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China Uses Drones to Monitor Pollution Problems from Above

China’s environmental regulators want to increase the use of drones watching pollution levels, supplementing the existing monitoring system.

In the central city of Wuhan, drones were sent to urban areas to inspect emissions from chimneys that are usually linked to the local heating system. In the northeast, environmental officials in Heilongjiang province used drones to monitor straw burning in rural areas, a source of air pollution.

The Ministry of Environmental Protection has also had drones fly over steel mills, refineries, and power plants to gather information about possible emission violations. On May 18, the ministry published information on its website regarding penalties imposed on several major industrial companies in Hebei province, in the north, after drones caught the companies committing emissions violations.

China has spent billions of yuan in recent decades to develop a national pollution monitoring system, but its effects have been limited because polluters always seem to be able to find ways to hide.

Now, as the prices of remote control drones fall and their performance improves, many officials and experts are counting on the technology to become a powerful new tool in environmental supervision, but others say it is too early to celebrate.

A New Tool

The environmental ministry started to use drones for monitoring purposes in early 2012. Large-scale use for pollution detection started in November 2013, when a special inspection project was launched in several heavily polluted cities in Hebei, which nearly surrounds Beijing.

From November 2013 to February last year, the ministry sent 11 drones to fly over 1,000 square kilometers of land covering Tangshan, Handan, and Xingtai, where 254 industrial companies, mainly steel refineries, were operating. The 20-hour inspection uncovered sub-standard emission from 64 facilities.

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Local authorities started testing the new technology even earlier. Official documents show the Baotou environmental department, in the northern region of Inner Mongolia, bought drones in 2011.

Xu Jianchao, an environmental inspection official in Liaoning, said drones also went into use in that northeastern province in 2011. The next year, Liaoning’s environmental department used drones to film and collect data on the Liao River basin.

More cities joined the effort last year, including Wuhan, Harbin, Yangzhou, Jinan, and Tianjin. In November, the State Council, China’s cabinet, issued guidelines on environmental supervision that encouraged the use of drones.

Officials hope the new technology supplements the existing monitoring system, which was established in the 1990s. In 2004, a nationwide environmental monitoring network started operations, collecting data for a national pollution database.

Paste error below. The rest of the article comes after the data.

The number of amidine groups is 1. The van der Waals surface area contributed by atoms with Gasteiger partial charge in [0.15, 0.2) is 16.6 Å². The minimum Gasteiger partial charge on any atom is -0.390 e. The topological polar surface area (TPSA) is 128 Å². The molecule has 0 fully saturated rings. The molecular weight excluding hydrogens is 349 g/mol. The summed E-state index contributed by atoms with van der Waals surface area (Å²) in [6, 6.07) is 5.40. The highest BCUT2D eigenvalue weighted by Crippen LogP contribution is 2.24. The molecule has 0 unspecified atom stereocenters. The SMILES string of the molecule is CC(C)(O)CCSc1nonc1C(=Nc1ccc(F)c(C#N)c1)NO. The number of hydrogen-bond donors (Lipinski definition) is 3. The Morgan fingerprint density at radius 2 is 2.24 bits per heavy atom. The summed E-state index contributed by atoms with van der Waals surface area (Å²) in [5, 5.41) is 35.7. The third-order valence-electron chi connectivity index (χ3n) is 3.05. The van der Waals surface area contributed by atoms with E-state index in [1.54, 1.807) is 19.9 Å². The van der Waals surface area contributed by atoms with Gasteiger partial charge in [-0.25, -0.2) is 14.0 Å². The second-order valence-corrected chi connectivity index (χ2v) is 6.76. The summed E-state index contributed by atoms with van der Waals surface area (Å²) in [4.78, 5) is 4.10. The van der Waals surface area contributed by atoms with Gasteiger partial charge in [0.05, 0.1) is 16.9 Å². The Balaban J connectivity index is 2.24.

China has poured tens of billions of yuan into the system and placed monitors in more than 10,000 locations across the country, but its contributions to pollution reduction have been limited.

Experts said companies have found ways to escape the monitoring, such as discharging emissions when the system is offline, doctoring software, and even taking down the monitors.

In May 2013, the ministry accused 15 companies of fraud regarding the monitoring data, including subsidiaries of large state-owned energy companies China National Petroleum Corp., China Petroleum & Chemical Corp., and China Huadian Corp.

More Still to Do

Some experts say using drones to monitor pollutants will help environmental regulators counter the data fraud problem. Drones equipped with cameras and sensors can quickly scan targets on the ground and send data back to experts for real-time analysis or store it for later study.

“Using aerial photography, we can see whether there is dark smoke coming from a chimney,” said Xie Tao, Vice President of the Institute of Resources and Environment Science, an environmental technology consultancy in Beijing. “Problems can be quickly detected from images taken by drones.”

Xie said that drones can detect changes in air quality using spectroscopy technology and can also collect samples of particulate matter. The flights can also detect water pollution by looking for changes in the color of water.

Xu, the official in Liaoning, said that compared to traditional monitoring, drones are not limited by geographic conditions. They are more mobile and can collect accurate data for a broad area in a short time, cutting the costs and the manpower needed for environmental monitoring.

Starting last year, an increasing number of officials and scholars have called for using drones to perform regular environmental inspections, but some experts said the technology is limited due to various factors.

Liu Rui, President of the Institute of Resources and Environment Science, said sensors on drones can detect air pollution but have a difficult time identifying specific emission sources.

Xie said a lot can still be done to improve the capability of drones. This includes expanding flight range and better integrating equipment.

And some experts said environmental officials have not worked out guidelines or standards for drone inspections. The training of the people controlling the drones is also inadequate.

One expert said drones are only supplementing traditional monitoring efforts.